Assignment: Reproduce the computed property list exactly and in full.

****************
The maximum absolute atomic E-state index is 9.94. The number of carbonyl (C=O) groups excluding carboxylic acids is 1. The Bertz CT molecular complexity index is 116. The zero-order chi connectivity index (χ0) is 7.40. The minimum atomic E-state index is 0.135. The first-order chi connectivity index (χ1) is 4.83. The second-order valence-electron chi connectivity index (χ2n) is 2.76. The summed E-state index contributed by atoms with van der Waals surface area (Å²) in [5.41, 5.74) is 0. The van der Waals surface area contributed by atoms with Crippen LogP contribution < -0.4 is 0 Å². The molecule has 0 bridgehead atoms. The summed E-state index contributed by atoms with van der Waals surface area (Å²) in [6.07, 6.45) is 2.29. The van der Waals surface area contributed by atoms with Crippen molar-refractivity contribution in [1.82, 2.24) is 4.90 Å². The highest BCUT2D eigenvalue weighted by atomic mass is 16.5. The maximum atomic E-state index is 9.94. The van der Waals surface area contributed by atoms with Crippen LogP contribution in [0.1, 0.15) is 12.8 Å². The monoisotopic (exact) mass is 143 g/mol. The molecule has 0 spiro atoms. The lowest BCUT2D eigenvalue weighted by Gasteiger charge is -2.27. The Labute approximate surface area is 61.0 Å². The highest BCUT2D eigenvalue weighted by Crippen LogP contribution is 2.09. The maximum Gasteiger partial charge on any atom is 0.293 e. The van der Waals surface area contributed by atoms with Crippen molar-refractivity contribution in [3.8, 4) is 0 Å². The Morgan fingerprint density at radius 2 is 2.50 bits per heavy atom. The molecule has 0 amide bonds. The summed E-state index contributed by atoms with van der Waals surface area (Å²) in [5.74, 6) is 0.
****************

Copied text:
The maximum absolute atomic E-state index is 9.94. The number of carbonyl (C=O) groups excluding carboxylic acids is 1. The Bertz CT molecular complexity index is 116. The zero-order chi connectivity index (χ0) is 7.40. The minimum atomic E-state index is 0.135. The first-order chi connectivity index (χ1) is 4.83. The second-order valence-electron chi connectivity index (χ2n) is 2.76. The summed E-state index contributed by atoms with van der Waals surface area (Å²) in [5.41, 5.74) is 0. The van der Waals surface area contributed by atoms with Crippen LogP contribution < -0.4 is 0 Å². The molecule has 0 bridgehead atoms. The summed E-state index contributed by atoms with van der Waals surface area (Å²) in [6.07, 6.45) is 2.29. The van der Waals surface area contributed by atoms with Crippen molar-refractivity contribution in [1.82, 2.24) is 4.90 Å². The highest BCUT2D eigenvalue weighted by atomic mass is 16.5. The maximum atomic E-state index is 9.94. The van der Waals surface area contributed by atoms with Crippen LogP contribution in [0.1, 0.15) is 12.8 Å². The monoisotopic (exact) mass is 143 g/mol. The molecule has 0 spiro atoms. The lowest BCUT2D eigenvalue weighted by Gasteiger charge is -2.27. The Labute approximate surface area is 61.0 Å². The highest BCUT2D eigenvalue weighted by Crippen LogP contribution is 2.09. The maximum Gasteiger partial charge on any atom is 0.293 e. The van der Waals surface area contributed by atoms with Crippen molar-refractivity contribution in [3.8, 4) is 0 Å². The Morgan fingerprint density at radius 2 is 2.50 bits per heavy atom. The molecule has 0 amide bonds. The summed E-state index contributed by atoms with van der Waals surface area (Å²) in [5.74, 6) is 0.